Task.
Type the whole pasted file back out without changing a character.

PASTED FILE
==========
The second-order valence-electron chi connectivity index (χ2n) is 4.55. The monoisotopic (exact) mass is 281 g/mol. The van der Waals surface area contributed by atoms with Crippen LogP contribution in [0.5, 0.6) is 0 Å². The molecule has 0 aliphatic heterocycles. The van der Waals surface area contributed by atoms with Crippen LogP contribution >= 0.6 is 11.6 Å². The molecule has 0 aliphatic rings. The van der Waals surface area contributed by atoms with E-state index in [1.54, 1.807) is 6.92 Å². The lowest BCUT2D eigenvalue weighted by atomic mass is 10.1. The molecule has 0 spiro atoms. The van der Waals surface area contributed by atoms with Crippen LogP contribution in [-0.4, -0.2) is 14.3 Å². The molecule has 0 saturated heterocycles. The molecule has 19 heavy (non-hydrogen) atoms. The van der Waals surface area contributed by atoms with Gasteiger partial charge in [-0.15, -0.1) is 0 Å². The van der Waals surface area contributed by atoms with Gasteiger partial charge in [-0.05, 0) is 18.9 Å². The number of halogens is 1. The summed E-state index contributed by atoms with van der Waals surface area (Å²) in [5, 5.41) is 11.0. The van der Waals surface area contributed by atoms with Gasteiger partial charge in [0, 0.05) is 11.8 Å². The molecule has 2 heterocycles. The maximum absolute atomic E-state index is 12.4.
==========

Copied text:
The second-order valence-electron chi connectivity index (χ2n) is 4.55. The monoisotopic (exact) mass is 281 g/mol. The van der Waals surface area contributed by atoms with Crippen LogP contribution in [0.5, 0.6) is 0 Å². The molecule has 0 aliphatic heterocycles. The van der Waals surface area contributed by atoms with Crippen LogP contribution >= 0.6 is 11.6 Å². The molecule has 0 aliphatic rings. The van der Waals surface area contributed by atoms with E-state index in [1.54, 1.807) is 6.92 Å². The lowest BCUT2D eigenvalue weighted by atomic mass is 10.1. The molecule has 0 spiro atoms. The van der Waals surface area contributed by atoms with Crippen LogP contribution in [-0.4, -0.2) is 14.3 Å². The molecule has 0 saturated heterocycles. The molecule has 19 heavy (non-hydrogen) atoms. The van der Waals surface area contributed by atoms with Gasteiger partial charge in [-0.15, -0.1) is 0 Å². The van der Waals surface area contributed by atoms with Gasteiger partial charge in [-0.05, 0) is 18.9 Å². The number of halogens is 1. The summed E-state index contributed by atoms with van der Waals surface area (Å²) in [5, 5.41) is 11.0. The van der Waals surface area contributed by atoms with Gasteiger partial charge in [0, 0.05) is 11.8 Å². The molecule has 2 heterocycles. The maximum absolute atomic E-state index is 12.4.